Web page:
Ball Don't Lie - NBA

Of course, Raymond Felton(notes) has been in the league since 2005. But has he really?

This is incredibly cruel to fans of the Charlotte Bobcats, because it smacks of the usual nonsense that fandoms outside of major-major-MAJOR markets have to deal with, consistently. That their finest players cannot wait to get out of town, and into a metropolis where parking is something you plan out a decade ahead. That time spent building a franchise or a rebuilding process up from square one is just a stepping stone spent toiling before you move onto another more prominent team that happens to be several squares ahead. That Charlotte doesn't count.

And I'm telling you, as someone who saw the fans fill that stadium 20 years ago, and saw the locals put headbands around statues downtown a decade ago, Charlotte counts.

It was the Bobcats that didn't count. And while Raymond Felton is a professional who should be relied upon to provide spirit and spark 82 games a year, he's also a human who played as if he knew better. And stuck on a middling team with no long-term plan working for coaches who loved to walk it up and call 197 plays per 100 possessions, Ray was stuck.

In New York? He's killing it.

As have the Knicks, who have won five in a row and 10 of 11. New York is currently fifth in the East with a 13-9 record, and while this team doesn't exactly smack of a conference contender, it does have to sit well with Knick fans who have had to deal with unending drama even when the Knicks were championship contenders. Going back to the team's run to the 1999 NBA Finals or especially the Pat Riley-run years, storm and stress was the order of the day for New York.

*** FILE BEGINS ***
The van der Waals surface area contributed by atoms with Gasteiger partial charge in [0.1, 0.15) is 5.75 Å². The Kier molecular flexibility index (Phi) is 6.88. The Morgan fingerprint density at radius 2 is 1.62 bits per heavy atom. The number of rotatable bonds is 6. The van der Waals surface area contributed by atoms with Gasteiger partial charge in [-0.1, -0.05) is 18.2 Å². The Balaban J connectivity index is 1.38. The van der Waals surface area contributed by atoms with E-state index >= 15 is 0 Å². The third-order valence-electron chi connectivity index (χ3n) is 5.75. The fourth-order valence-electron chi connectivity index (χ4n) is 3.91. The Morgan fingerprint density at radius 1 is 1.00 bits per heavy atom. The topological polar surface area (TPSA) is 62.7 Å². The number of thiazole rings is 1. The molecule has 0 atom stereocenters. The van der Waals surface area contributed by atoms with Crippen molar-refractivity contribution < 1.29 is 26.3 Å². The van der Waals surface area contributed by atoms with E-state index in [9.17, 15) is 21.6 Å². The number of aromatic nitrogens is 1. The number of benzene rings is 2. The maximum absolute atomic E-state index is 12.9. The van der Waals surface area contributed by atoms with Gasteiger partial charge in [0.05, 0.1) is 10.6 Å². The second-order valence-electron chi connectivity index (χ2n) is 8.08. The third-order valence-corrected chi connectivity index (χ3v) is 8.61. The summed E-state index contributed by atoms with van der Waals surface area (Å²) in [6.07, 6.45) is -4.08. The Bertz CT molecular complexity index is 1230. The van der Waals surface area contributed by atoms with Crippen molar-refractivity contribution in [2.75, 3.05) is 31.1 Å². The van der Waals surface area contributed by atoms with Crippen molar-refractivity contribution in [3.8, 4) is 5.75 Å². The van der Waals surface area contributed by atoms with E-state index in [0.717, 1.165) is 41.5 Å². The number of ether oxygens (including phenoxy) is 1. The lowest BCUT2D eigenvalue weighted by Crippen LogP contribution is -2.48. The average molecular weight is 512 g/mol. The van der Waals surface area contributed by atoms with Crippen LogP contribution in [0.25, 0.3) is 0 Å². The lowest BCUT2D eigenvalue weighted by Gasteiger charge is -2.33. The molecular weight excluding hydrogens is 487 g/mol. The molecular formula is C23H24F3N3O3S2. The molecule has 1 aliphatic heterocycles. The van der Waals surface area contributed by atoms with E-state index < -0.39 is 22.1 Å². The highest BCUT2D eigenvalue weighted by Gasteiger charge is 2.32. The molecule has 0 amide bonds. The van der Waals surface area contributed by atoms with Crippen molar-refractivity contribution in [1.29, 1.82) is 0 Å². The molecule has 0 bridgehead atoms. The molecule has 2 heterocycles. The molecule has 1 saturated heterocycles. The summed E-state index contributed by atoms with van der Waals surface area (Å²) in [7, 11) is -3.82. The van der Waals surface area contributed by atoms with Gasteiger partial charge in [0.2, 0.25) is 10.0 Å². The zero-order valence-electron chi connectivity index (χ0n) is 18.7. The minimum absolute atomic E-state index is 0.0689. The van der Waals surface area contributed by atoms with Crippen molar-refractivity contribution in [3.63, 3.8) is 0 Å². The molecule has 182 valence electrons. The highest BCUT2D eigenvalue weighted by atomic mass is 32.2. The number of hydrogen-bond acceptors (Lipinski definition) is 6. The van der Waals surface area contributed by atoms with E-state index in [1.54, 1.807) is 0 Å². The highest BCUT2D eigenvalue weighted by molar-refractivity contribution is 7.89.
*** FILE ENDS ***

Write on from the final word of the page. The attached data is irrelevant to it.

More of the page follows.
But not for this club. No, these Knicks just happen to be a pretty good team that is fun to watch. One of a few like it in this league. And something tells me that Knick fans are welcoming the nearly nightly entertainment factor along with its fightin' chance at a win. How the Knicks don't have to be on the tip of everyone's tongue due to behind-scenes machinations or potential for massive re-tooling or front office/coaching switches. How Mike D'Antoni's team is just a team to sit down to root for and (more often than not this season) watch win.

And Felton, with his on-ball defense and burgeoning offense, has to be at least matching Amar'e Stoudemire(notes) as the biggest reason why.

The stats are through the roof, at least in comparison to where that roof was in Charlotte. And while over 18 points and eight assists may sound about right for a guy who is one year closer to his prime, playing big minutes (38 a game) in a fast offense (fourth in possessions per game), trust me, the numbers are great. And he's running things with an effusive style -- going hard even when fatigue is clearly setting in -- that you just didn't see in Charlotte.

Now, everyone gets excited 25 games into your first season running a new team, especially a team like these run and gun Knicks, but something has been unlocked here. If Felton continues with this spirit, his gifts (the on-ball breakdowns, the competent scoring and passing, the quickness, the defense) should sustain a nice little run as New York's latest hope at point guard. Few have been more dismissive of Felton than I, but it needs to be said that this guy is playing his absolute tail off.

And Knick fans, after too long spent hoping, have a real team to come home to. Thank Ray for that.

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